The contemplation of all this activity is gratifying to all who have played a role in the project. But I confess that I have developed a stubborn resistance to the cause of the unification of knowledge and would be disturbed if that cause were advanced as a consequence of all our work. One of the few convictions I have that has been hardened rather than softened as a consequence of “On the Human” and its progenitor ASC is that the difference between the various disciplines enables rather than hinders the advance of knowledge, and that the humanities in particular represent a precious resource that must not be subordinated to an imperial science. This view has had some support among those who have participated in ASC and OTH, but it has not been a majority position. My immediate predecessor in this space, Alex Rosenberg, has just published The Atheist’s Guide to Reality, and in this and other writings, he has taken a very hard pro-scientific line, arguing that science produces the only knowledge worthy of the name, and that the humanities contribute little more than tissues of meretricious fantasy that might yield some distracting, momentary, and decidedly mere “pleasure,” but are, as he says at the end of his (in my view misguided) Guide, “nothing we have to take seriously,” nothing that qualifies as “knowledge or wisdom.”
I’m sure that Alex would be disappointed, even miffed, if I failed to respond indignantly to this disciplinary insult, and so in a spirit of reciprocity, I would like to conclude these comments, “On the Human,” and the entire eight-year shebang with a defense of disciplines and specifically of the humanities based on a ringing affirmation of pleasure.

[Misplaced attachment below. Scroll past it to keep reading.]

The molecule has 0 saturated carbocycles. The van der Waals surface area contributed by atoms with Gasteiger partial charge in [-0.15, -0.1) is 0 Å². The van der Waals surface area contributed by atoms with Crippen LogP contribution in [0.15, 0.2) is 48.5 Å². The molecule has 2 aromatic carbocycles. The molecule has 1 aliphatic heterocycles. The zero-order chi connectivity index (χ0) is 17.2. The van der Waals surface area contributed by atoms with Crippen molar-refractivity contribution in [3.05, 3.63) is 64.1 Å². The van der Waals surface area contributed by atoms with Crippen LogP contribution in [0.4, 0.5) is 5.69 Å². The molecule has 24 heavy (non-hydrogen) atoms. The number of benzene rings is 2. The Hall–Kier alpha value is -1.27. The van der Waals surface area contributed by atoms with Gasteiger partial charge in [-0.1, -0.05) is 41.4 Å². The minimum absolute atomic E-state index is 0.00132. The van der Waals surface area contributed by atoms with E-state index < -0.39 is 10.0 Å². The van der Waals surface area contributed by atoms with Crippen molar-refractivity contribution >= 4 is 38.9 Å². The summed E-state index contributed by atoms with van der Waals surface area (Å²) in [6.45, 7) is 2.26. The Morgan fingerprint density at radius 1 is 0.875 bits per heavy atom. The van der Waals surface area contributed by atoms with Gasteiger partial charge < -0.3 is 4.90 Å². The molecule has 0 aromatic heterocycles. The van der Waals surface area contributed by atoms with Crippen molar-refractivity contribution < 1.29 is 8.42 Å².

Academic disciplines were not created in order to establish a transcendental truth. They were instituted as limited games, each with its own objects, and methods that, if followed, can yield a high degree of confidence, even something approaching certainty. Disciplines concede human finitude, fallenness, and variousness. The notion on which the idea of consilience is based—that we can and should overcome disciplinary divisions and apprehend the truth directly and holistically—may be held by some who call themselves atheists, but it is essentially a religious notion, and attracts those who have answered the altar call and drunk the Kool-Aid. Arbitrary and limited as they are, disciplines represent a more modest and thoroughly secular approach. They attract to scholarship not only limited dullards content to play their little games but also those who understand and respect the limitations of human knowledge. They also attract a few iconoclastic or insubordinate types whose deepest fulfillment lies in transgression.